With Bill Clinton going vegan, the scientific-case for weekday vegetarianism getting stronger, and even Anthony Bourdain saying we should probably eat less meat, the idea of a largely plant-based diet is moving from the fringes of culinary culture firmly into the mainstream.
Now The Guardian reports that France's top chef Alain Ducasse, a man the paper describes as "the most Michelin-starred cook on the planet", is reopening his luxury Parisian restaurant with a focus on organic ingredients and very little meat.
Ducasse is explicit for his reasoning behind the move, arguing that our planet's resources are increasingly in peril and we can't continue to eat the way we have been—with prime cuts of resource-intensive meat serving as the main focus of so many meals. Instead, Ducasse is choosing to feature dishes made from veggies, grains, seafood, with meat featuring as an occasional and thrifty accent.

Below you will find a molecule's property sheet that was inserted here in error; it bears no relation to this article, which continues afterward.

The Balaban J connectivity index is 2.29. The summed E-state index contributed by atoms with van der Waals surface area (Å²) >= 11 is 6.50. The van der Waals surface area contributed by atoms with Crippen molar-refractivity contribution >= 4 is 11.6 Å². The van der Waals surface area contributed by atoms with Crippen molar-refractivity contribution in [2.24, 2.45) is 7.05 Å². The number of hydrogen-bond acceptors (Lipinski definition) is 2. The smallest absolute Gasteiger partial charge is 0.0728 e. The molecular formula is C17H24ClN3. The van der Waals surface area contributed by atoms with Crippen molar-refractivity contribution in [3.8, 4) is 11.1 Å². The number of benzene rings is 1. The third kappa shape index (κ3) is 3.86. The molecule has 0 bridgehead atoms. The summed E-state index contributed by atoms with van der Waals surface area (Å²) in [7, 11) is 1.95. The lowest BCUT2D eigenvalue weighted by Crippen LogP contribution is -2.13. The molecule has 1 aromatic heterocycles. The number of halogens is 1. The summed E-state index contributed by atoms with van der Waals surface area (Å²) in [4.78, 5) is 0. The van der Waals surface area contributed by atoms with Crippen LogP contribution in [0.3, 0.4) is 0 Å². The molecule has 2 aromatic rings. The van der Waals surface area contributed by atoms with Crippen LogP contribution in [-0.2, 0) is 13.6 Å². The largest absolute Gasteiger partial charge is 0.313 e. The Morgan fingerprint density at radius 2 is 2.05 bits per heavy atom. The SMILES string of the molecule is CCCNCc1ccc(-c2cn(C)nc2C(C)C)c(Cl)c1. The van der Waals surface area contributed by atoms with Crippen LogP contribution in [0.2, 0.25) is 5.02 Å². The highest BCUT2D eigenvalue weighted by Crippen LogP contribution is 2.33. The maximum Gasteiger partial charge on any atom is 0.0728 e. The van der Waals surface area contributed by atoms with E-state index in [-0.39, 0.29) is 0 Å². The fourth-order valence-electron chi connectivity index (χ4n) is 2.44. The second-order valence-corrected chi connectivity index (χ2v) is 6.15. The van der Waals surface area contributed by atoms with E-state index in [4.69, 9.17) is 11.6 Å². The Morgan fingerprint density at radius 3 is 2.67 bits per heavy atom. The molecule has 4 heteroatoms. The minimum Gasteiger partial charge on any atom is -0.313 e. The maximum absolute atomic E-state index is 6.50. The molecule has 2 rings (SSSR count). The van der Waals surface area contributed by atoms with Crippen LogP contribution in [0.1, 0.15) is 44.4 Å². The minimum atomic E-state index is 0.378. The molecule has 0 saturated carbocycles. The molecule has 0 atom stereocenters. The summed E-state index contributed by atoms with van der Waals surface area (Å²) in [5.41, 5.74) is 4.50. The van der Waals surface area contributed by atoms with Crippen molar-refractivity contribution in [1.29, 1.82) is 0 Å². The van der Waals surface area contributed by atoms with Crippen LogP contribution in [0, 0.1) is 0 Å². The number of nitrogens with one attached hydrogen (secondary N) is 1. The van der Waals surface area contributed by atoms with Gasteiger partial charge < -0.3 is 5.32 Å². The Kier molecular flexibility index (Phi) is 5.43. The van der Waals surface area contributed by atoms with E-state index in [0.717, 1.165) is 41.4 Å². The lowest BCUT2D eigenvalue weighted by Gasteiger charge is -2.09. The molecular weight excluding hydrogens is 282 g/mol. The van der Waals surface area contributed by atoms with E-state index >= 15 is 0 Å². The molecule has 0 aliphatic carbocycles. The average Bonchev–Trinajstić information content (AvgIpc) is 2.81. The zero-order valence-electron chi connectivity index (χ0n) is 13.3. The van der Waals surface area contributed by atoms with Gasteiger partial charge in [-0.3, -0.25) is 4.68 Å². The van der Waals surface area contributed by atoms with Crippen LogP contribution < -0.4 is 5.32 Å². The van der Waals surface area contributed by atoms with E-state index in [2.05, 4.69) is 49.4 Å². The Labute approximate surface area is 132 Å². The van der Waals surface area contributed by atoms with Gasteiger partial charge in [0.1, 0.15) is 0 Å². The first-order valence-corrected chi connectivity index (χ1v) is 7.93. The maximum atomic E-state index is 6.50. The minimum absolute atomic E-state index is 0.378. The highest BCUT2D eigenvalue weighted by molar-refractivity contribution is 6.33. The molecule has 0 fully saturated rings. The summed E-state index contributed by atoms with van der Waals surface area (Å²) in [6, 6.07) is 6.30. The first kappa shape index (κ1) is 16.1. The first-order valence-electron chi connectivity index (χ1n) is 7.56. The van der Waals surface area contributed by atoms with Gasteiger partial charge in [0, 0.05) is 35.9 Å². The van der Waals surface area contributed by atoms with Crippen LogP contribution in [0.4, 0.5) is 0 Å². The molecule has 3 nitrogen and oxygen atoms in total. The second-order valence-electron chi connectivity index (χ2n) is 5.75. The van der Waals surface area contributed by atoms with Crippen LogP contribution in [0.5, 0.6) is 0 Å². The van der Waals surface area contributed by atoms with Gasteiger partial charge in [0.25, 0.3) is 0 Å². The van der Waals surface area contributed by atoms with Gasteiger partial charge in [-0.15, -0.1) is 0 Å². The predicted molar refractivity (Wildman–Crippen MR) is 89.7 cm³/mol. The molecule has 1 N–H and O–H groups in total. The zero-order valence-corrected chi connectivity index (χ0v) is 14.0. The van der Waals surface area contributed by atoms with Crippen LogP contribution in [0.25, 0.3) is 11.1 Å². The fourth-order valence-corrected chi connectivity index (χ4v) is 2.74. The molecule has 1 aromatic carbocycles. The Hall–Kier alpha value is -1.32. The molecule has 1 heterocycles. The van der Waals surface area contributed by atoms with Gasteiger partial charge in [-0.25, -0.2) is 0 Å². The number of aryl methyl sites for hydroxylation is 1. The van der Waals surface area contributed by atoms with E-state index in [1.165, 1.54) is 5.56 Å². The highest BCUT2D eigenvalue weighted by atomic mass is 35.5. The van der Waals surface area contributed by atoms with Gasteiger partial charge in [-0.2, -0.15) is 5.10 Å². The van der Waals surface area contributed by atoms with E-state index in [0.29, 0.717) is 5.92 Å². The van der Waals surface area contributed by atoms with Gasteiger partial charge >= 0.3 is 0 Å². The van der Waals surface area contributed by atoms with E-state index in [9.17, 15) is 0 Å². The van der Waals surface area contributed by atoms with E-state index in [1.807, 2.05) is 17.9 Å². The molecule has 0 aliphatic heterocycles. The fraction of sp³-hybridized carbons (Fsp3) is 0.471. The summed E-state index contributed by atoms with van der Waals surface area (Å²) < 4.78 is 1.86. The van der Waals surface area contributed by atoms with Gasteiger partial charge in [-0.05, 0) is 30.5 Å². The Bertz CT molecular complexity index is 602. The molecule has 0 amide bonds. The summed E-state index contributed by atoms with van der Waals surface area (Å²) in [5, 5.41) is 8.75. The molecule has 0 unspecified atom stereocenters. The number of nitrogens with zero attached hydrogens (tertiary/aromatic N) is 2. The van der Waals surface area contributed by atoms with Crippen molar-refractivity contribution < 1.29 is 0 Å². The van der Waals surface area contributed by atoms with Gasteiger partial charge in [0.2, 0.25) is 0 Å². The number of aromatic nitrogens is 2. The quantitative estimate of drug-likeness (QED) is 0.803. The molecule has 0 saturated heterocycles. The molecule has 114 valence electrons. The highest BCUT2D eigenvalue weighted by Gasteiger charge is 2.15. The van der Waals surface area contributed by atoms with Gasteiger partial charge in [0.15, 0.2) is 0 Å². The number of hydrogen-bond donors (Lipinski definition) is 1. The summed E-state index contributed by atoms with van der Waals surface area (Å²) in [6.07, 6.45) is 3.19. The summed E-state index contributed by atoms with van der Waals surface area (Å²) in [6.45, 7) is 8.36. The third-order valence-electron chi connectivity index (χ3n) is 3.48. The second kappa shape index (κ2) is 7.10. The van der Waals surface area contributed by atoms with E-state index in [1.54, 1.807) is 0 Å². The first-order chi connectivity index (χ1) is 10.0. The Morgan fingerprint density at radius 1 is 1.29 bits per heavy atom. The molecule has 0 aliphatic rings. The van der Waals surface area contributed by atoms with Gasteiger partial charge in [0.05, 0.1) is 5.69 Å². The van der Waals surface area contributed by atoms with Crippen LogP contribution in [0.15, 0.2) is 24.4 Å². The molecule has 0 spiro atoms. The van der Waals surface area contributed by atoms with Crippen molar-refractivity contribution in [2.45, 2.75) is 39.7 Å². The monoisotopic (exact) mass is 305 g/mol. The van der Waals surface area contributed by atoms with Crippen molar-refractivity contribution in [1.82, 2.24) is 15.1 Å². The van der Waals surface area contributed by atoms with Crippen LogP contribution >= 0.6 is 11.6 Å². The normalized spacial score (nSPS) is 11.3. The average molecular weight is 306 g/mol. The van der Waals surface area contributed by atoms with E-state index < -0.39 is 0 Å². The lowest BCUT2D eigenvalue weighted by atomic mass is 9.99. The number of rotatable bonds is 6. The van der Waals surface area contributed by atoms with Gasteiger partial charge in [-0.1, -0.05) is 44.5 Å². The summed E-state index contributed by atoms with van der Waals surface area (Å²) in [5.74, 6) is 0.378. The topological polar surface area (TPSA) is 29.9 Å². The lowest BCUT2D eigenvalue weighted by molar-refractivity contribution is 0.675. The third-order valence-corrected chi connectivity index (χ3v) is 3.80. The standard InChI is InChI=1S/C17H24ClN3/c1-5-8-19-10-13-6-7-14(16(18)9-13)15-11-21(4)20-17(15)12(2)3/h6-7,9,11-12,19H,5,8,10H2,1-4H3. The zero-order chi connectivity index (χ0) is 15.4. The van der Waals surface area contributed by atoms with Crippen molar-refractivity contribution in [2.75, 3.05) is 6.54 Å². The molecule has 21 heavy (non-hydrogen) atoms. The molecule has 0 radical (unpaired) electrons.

I've always had a hard time imagining the whole world going vegan, at least overnight. And I've also been driven to ponder the viability of a truly vegan food system. That's why I find moves like Ducasse's so exciting. When culinary and cultural influencers like him decide to show how delicious, creative and attractive a cuisine based around veggies and sustainable seafood can be, it eaises the prospect of a much broader shift to a plant-based diet.
And that can only be a good thing for all of us.